What’s the long-term effect of true-crime series like Serial and Making a Murderer? C. Justin Brown mostly sees positives
Published in 2019 Maryland Super Lawyers magazine
By Trevor Kupfer on December 11, 2018
The first way to look at it is from the perspective of an incarcerated criminal defendant—someone like my client, Adnan Syed. Other obvious examples are Brendan Dassey or Steve Avery [from Netflix’s Making a Murderer]. The question is whether all of the publicity has been helpful. I think most would say it’s been helpful or neutral—it hasn’t had any effect, really, on the outcome of any proceedings.
Dassey had an incredibly strong argument. His conviction should have been overturned. What happened to him was utterly outrageous, and there’s no way that conviction should have stood. Dassey is still in jail when, No. 1, he’s probably innocent, and, No. 2, his so-called confession was coerced. He got an incredible amount of publicity and, as a result, great lawyers. They mounted an incredible legal effort, but it failed.
Even though Dassey didn’t get out, the process and the increase in public awareness might prove to be helpful for future defendants, and it might help clean up the interrogation process that police officers use.
But I represent one person only, and that’s Adnan Syed. It’s of little consolation to him if his case benefits future defendants. I’m looking to get my client out of jail, and until he’s out, I haven’t succeeded. I get a fair number of media requests—in fact, HBO is making a documentary about the Syed case right now—and I always have to remind myself that the ultimate question is whether it’s going to help my client or not.
The most concrete thing that came out of Serial is that the key alibi witness came forward and decided she wanted to tell her story, in court, and subject herself to scrutiny and cross-examination. If Serial had not come along, I think we would have lost the case. We were a hair away from losing it, and Serial breathed new life into our legal efforts. We’ve won a new trial, and now the state is the one appealing. I would say we’re the favorite to get a new trial, and I think that if we have a new trial, we’re going to prevail.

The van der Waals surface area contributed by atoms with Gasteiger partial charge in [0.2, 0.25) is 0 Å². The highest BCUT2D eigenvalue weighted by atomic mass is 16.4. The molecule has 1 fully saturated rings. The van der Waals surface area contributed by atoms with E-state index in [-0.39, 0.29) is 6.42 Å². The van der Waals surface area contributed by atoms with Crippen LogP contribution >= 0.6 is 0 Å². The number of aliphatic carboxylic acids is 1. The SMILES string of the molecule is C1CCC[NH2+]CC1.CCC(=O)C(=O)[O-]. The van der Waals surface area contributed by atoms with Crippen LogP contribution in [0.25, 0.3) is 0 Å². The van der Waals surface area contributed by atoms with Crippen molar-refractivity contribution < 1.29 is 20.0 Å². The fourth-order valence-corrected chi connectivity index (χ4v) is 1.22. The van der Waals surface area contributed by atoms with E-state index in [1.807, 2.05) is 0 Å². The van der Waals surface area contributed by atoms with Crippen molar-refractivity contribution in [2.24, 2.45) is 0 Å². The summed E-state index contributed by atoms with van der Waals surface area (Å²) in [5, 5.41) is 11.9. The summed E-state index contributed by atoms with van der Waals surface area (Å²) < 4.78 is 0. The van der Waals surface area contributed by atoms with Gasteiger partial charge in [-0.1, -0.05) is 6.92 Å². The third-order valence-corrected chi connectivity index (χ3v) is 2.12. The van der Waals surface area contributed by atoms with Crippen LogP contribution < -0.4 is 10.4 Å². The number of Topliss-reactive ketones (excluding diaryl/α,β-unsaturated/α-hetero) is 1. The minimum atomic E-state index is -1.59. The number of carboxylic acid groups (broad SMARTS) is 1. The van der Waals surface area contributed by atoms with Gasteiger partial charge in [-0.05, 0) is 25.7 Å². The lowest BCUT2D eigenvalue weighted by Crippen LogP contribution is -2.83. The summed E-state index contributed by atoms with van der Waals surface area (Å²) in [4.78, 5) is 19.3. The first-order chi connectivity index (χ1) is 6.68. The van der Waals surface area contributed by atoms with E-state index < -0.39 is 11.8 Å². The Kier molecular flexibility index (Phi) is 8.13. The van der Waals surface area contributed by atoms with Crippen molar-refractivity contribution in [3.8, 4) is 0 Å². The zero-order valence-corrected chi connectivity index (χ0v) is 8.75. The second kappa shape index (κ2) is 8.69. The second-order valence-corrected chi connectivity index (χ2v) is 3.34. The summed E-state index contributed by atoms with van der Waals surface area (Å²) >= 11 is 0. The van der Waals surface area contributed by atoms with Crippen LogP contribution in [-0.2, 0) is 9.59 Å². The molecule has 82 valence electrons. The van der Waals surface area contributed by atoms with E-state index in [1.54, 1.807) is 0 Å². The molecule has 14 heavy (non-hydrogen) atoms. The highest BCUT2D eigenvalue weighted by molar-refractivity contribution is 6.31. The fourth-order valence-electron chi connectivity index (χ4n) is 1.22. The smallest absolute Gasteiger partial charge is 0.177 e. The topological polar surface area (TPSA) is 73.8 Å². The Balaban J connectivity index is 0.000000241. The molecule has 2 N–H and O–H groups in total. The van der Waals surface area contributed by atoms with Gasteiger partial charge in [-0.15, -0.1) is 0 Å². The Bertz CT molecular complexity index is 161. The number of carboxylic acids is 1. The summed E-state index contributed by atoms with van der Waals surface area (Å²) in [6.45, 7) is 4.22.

But through these cases, more people care about what goes on in the criminal justice system. There’s an army of people right now who [study] the criminal justice system who are getting involved. These are people who are reform-minded.
I meet these people all the time. They might work in an IT department in Nebraska, but through these series, they become involved in criminal justice issues and become effective advocates. That’s a huge deal.
I’ve always believed that the more transparent our system is, the fairer it’s going to become. Jurors who understand that sometimes prosecutors get it wrong, that sometimes police officers lie, that sometimes evidence gets fabricated—those are good jurors who are going to uphold the Constitution and make this process fair to underdogs, minorities and the weakest members of our society.
There are many repulsive things that go on behind the scenes in our criminal justice system. The only way that’s going to change is through exposure and visibility. I applaud the efforts that Serial and Sarah Koenig are making. The point is absolutely correct that 95 percent of what goes on is not a trial: It’s this plea-bargaining process and making deals and living in an imperfect system and trying to make the best of it.
One of the results of all this is that the conventional wisdom of the defense to keep their mouths shut should be reexamined. It’s possible that it makes sense for defense attorneys and their clients to speak to the public. I’m not saying it’s always going to work, but I think we need to be more open-minded about it and, in some instances, less cautious. A lot of times we’re in a losing fight anyway, so that’s the time when you can afford to take a risk. Rather than go down quietly, sometimes you’ve got to go down yelling and screaming.
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